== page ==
The best way to learn all about the country. India has a rich history and culture and there’s a lot to take in, so having someone knowledgeable to lead you is a huge bonus. Also helps massively at big attractions (e.g. Mysore Palace, the second most-visited place in India after the Taj Mahal) as you can generally avoid queues and crowds to some extent.
Travel with your own wine
If you’re a wine drinker you’re going to be shocked to discover that in Kerala 4-star hotels are not allowed to sell alcohol. Most of them don’t mind, however, if you have your own and will largely let you bring it with you to dinner (though this was not the case at one hotel we stayed at). The government is trying to limit alcohol consumption so you will only find one shop in a town that is allowed to sell it. The queues are generally substantial (though as Westerners we were permitted to skip it) and wine is not cheap as it is heavily taxed. It’s sold from behind a wire security grate and there’s only Indian wine available. These shops are often off the beaten track – our driver Vinish took us on several journeys of discovery on potholed dirt roads, through the back streets! The whole thing is quite an experience – although not always a pleasant one – but we did need our wine with dinner.
Always visit the fruit, vegetable and flower markets
We went to two, in Bangalore and Mysore. I would have visited many, many more. They are beautifully bustling colourful places that are a true assault on all the senses – packed with an incredible range of exotic produce.
Meander through a spice plantation and shop for spices
I was amazed at the myriad spices growing throughout beautiful Kerala. There are cardamom bushes, nutmeg, cinnamon, tamarind and all spice trees, turmeric and ginger roots, pepper creepers and curry leaf bushes. Wow! I couldn’t resist a visit to the Spice Supermarket (possibly my favourite shop ever) to stock up in preparation for making my own version of this delightful cuisine.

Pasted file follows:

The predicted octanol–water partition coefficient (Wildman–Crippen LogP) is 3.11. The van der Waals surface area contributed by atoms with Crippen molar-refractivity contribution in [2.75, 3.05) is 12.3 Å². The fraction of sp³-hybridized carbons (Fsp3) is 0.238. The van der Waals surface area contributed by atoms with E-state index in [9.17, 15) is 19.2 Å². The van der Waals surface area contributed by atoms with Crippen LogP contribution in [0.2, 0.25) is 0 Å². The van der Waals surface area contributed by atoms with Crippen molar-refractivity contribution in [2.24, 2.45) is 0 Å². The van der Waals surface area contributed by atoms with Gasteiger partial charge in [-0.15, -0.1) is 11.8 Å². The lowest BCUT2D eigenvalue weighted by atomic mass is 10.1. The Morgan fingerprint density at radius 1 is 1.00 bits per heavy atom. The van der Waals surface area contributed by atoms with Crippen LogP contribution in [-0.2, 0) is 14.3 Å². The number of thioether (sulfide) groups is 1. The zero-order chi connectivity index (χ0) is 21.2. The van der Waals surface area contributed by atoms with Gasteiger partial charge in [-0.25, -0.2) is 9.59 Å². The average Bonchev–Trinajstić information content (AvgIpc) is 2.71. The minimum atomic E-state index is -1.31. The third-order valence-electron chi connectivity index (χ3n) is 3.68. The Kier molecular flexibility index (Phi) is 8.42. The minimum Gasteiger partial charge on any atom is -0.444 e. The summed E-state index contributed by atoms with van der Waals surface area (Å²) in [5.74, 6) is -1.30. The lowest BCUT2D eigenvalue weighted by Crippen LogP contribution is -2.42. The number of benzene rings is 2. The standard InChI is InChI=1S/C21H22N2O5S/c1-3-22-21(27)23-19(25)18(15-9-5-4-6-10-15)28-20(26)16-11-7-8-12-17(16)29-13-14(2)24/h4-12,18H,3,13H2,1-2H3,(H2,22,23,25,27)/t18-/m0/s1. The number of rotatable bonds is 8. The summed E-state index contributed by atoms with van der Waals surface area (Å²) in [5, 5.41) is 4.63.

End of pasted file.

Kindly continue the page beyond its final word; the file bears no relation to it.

Embrace the chaos
Don’t expect the same rules that you are used to in the West! India is a vast and populous country and it’s noisy, busy and can be overwhelming. Markets are crowded, roads are mega-busy and feel scary at first, until you realise everyone understands the rules (or lack of) and there’s just a lot of everything to absorb. Take time out to relax in the comfort of your hotel each evening. And drink in every moment in this fascinating part of India.
Have you been to India? Which part did you visit? What was your experience? And where would you recommend I go next. Do get in touch, I’d love to hear from you.
We organised our trip to Karnataka and Kerala through East Travel. Their in-depth knowledge, flexibility and patience was absolutely invaluable with the itinerary going through several incarnations.